Saturday, February 8, 2014

Thing #5

"The Future of Education"
Web 2.0 & School 2.0

As I was reading the articles and watched the video Machine is Us/Using Us, I am simply amazed about how far we have come with technology in such a short period of time. I remember our third grade classroom getting an Apple computer, (no mouse) with its green screen and green print. It's hard to imagine what the next ten years will bring us in technology. One point that struck me was in "The Horizons Report", students today are now more then ever learning everywhere, at home, in the classroom and in their community. There are so many educational games and resources available to students now which help all different types of learners. 

I think when people refer to School 2.0 they mean that our students are getting the newest version of education. Just like how we need to update computer software to keep up with technology, we need to update the ways we educate our students. Now we are taught that we as teachers need to differentiate our instruction and I think that using technology aides in this tremendously. Students can use the classroom computers to take individualized tests according to their level. In addition to helping students I think that School 2.0 also means updating the way we run our schools as well. In Clarksville, for example, Powerschool is the latest update of School 2.0. Powerschool electronically sends attendance to the office and serves as a grade book in which parents can log on and monitor their child's grades. Tools like Powerschool help teachers, parents and school administrators to better communicate and work together to give students the best education possible.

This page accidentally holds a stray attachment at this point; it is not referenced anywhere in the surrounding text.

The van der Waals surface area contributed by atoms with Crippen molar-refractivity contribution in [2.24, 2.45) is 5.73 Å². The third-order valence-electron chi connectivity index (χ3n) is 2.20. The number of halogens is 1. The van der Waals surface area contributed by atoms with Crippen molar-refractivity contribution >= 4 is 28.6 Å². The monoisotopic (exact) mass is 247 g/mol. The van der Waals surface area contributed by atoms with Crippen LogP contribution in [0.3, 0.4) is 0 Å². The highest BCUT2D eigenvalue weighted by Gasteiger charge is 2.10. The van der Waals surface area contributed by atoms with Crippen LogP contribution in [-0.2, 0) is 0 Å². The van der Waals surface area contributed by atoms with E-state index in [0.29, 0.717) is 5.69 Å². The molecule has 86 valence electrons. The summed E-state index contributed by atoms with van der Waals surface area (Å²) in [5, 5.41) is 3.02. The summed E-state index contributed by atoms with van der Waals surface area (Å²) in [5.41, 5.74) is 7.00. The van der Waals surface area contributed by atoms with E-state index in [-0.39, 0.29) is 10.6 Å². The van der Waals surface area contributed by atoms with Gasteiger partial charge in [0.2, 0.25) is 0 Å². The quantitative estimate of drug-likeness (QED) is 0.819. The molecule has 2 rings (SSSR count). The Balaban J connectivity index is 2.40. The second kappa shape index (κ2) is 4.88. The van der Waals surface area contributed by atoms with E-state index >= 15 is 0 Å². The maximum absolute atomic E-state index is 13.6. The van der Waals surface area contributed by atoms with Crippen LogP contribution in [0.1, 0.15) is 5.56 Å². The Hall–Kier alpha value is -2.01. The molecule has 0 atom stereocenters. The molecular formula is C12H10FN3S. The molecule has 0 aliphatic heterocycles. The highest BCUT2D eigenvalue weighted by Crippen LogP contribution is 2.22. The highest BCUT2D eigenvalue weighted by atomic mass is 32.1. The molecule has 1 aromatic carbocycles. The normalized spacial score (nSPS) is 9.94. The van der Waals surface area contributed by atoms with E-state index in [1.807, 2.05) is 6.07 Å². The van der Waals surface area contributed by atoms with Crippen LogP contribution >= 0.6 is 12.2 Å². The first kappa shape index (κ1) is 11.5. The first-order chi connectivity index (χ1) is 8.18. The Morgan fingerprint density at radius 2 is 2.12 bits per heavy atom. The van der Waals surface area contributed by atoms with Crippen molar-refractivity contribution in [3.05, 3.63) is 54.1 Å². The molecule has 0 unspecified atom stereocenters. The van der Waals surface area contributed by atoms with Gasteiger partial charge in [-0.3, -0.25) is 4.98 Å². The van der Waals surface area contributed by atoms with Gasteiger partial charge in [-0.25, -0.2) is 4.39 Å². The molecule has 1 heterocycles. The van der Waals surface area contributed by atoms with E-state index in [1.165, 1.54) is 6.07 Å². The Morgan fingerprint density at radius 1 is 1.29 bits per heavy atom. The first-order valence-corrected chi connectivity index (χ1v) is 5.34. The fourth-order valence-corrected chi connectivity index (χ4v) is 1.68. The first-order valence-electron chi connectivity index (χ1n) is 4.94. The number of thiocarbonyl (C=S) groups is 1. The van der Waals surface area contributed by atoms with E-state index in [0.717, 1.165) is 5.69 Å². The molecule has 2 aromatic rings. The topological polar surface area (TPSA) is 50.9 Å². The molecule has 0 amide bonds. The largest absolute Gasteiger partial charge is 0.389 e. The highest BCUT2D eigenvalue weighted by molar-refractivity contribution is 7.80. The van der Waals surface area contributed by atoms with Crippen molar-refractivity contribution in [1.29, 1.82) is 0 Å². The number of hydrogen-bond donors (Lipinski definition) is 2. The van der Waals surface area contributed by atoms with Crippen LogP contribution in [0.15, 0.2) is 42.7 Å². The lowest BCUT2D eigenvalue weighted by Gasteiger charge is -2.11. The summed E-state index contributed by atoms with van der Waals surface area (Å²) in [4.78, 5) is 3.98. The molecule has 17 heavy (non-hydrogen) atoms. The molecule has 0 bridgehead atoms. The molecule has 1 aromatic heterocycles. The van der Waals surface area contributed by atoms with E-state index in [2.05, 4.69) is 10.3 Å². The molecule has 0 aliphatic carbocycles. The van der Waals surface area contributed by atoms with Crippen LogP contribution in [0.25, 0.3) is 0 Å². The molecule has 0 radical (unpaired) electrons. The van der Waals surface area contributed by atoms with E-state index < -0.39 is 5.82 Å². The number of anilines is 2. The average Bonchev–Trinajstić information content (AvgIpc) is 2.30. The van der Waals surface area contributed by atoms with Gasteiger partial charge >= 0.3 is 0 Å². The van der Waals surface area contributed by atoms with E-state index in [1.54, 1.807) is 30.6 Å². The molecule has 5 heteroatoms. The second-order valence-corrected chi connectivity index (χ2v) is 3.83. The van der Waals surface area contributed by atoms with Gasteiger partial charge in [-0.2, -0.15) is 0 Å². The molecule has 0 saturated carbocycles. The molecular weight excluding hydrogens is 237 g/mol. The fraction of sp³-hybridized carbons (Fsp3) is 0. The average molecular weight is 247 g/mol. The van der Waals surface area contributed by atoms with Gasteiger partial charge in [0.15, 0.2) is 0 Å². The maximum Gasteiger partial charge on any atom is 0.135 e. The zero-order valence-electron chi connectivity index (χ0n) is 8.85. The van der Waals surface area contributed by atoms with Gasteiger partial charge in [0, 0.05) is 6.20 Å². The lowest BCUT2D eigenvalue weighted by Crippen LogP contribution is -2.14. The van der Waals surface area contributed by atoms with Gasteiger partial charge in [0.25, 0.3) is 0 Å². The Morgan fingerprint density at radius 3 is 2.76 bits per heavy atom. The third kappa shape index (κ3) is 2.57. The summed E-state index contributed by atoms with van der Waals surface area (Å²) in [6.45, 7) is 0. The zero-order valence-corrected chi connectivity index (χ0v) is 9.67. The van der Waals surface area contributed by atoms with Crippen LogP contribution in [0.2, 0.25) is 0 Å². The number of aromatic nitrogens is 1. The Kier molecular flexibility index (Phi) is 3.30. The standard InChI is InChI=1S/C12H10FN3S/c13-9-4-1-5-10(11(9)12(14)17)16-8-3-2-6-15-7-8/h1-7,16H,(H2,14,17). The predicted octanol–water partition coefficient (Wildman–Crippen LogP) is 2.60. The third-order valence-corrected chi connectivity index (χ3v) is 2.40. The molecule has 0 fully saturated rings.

I have mixed feelings when it comes to what School 2.0 means for schools in the future. While I am excited to see what the future will bring in the way of technological developments. I am a little concerned about how inner-city schools and Title I schools will be able to stay up with these demands of supplying schools with the newest of technology. It would be great if every student was able to get an Ipad/ tablet but realistically I don't see that happening nationwide. Prices have gone down tremendously as technology has been more accessible to everyone. In 1984, 30 years ago,  a Mac computer cost $2,495 ($5,595 in today's economy). 1984 Macintosh  The cost would be very prohibitive for every school to get computers/ tablets in every classroom. To add to this, I recently found out that my MacBook Pro that I bought five years ago is considered to be an "antique" and can no longer get parts for it. Even if schools were able to supply students with the most up to date technology, we are making technological advancements so rapidly that it would be difficult for schools to keep up. I also have a security concern as well. There are always new viruses popping up and if someone decided to target schools and children's personal information could be as risk. That being said there is no reward without the risk. I do believe that the positives outweigh the negatives when it comes to School 2.0, students are using technology anyway, so why not use it to educate them as well? 

1 comment:

  1. Candice, I completely agree with your point of view. I'm a huge "techie" when it comes to classroom instruction, and have seen it's benefits. I do however understand the issues with funding the technological advancements to keep our kids up to date with the most recent technology. It is definitely a hassle, but I am finding that if a school is title I, that's where they tend to put their money first. As far as safety, it isn't any different than a hacker trying to access the schools administration information.